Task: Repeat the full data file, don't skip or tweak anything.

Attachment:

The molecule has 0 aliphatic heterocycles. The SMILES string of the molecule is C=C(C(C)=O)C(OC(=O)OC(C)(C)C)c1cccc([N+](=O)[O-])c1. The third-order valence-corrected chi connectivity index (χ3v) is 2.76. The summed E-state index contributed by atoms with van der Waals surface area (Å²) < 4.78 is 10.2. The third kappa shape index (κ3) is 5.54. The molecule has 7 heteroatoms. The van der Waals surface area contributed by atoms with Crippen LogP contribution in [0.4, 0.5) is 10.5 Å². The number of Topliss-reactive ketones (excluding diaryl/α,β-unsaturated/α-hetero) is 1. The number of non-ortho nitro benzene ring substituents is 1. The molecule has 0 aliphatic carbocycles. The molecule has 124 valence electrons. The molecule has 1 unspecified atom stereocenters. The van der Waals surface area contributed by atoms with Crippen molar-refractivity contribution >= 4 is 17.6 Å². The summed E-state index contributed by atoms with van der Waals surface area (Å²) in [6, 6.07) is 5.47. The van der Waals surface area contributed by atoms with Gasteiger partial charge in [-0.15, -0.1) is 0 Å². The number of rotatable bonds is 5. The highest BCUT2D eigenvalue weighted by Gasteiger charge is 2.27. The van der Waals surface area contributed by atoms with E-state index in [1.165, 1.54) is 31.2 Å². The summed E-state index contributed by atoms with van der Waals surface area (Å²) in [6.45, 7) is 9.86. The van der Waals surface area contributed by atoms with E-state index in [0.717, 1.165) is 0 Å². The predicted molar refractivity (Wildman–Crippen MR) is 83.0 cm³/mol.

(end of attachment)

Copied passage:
The molecule has 0 aliphatic heterocycles. The SMILES string of the molecule is C=C(C(C)=O)C(OC(=O)OC(C)(C)C)c1cccc([N+](=O)[O-])c1. The third-order valence-corrected chi connectivity index (χ3v) is 2.76. The summed E-state index contributed by atoms with van der Waals surface area (Å²) < 4.78 is 10.2. The third kappa shape index (κ3) is 5.54. The molecule has 7 heteroatoms. The van der Waals surface area contributed by atoms with Crippen LogP contribution in [0.4, 0.5) is 10.5 Å². The number of Topliss-reactive ketones (excluding diaryl/α,β-unsaturated/α-hetero) is 1. The number of non-ortho nitro benzene ring substituents is 1. The molecule has 0 aliphatic carbocycles. The molecule has 124 valence electrons. The molecule has 1 unspecified atom stereocenters. The van der Waals surface area contributed by atoms with Crippen molar-refractivity contribution >= 4 is 17.6 Å². The summed E-state index contributed by atoms with van der Waals surface area (Å²) in [6, 6.07) is 5.47. The van der Waals surface area contributed by atoms with Gasteiger partial charge in [-0.15, -0.1) is 0 Å². The number of rotatable bonds is 5. The highest BCUT2D eigenvalue weighted by Gasteiger charge is 2.27. The van der Waals surface area contributed by atoms with E-state index in [1.165, 1.54) is 31.2 Å². The summed E-state index contributed by atoms with van der Waals surface area (Å²) in [6.45, 7) is 9.86. The van der Waals surface area contributed by atoms with E-state index in [0.717, 1.165) is 0 Å². The predicted molar refractivity (Wildman–Crippen MR) is 83.0 cm³/mol.